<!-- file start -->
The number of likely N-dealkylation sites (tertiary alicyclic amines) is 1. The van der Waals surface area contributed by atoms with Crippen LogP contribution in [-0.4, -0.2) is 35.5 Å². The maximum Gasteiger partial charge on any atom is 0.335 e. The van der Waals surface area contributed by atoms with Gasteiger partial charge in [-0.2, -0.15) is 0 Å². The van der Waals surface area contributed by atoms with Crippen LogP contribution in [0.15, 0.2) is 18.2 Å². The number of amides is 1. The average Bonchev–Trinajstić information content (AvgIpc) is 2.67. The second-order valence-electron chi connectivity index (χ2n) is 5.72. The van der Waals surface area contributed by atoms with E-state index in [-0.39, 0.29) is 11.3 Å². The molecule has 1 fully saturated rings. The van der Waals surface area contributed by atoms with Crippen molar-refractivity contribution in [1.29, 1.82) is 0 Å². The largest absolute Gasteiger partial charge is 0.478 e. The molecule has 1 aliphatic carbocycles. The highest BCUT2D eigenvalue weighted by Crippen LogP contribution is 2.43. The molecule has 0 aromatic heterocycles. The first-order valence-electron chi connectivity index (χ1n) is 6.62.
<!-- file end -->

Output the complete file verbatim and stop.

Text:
The number of likely N-dealkylation sites (tertiary alicyclic amines) is 1. The van der Waals surface area contributed by atoms with Crippen LogP contribution in [-0.4, -0.2) is 35.5 Å². The maximum Gasteiger partial charge on any atom is 0.335 e. The van der Waals surface area contributed by atoms with Gasteiger partial charge in [-0.2, -0.15) is 0 Å². The van der Waals surface area contributed by atoms with Crippen LogP contribution in [0.15, 0.2) is 18.2 Å². The number of amides is 1. The average Bonchev–Trinajstić information content (AvgIpc) is 2.67. The second-order valence-electron chi connectivity index (χ2n) is 5.72. The van der Waals surface area contributed by atoms with E-state index in [-0.39, 0.29) is 11.3 Å². The molecule has 1 fully saturated rings. The van der Waals surface area contributed by atoms with Crippen molar-refractivity contribution in [1.29, 1.82) is 0 Å². The largest absolute Gasteiger partial charge is 0.478 e. The molecule has 1 aliphatic carbocycles. The highest BCUT2D eigenvalue weighted by Crippen LogP contribution is 2.43. The molecule has 0 aromatic heterocycles. The first-order valence-electron chi connectivity index (χ1n) is 6.62.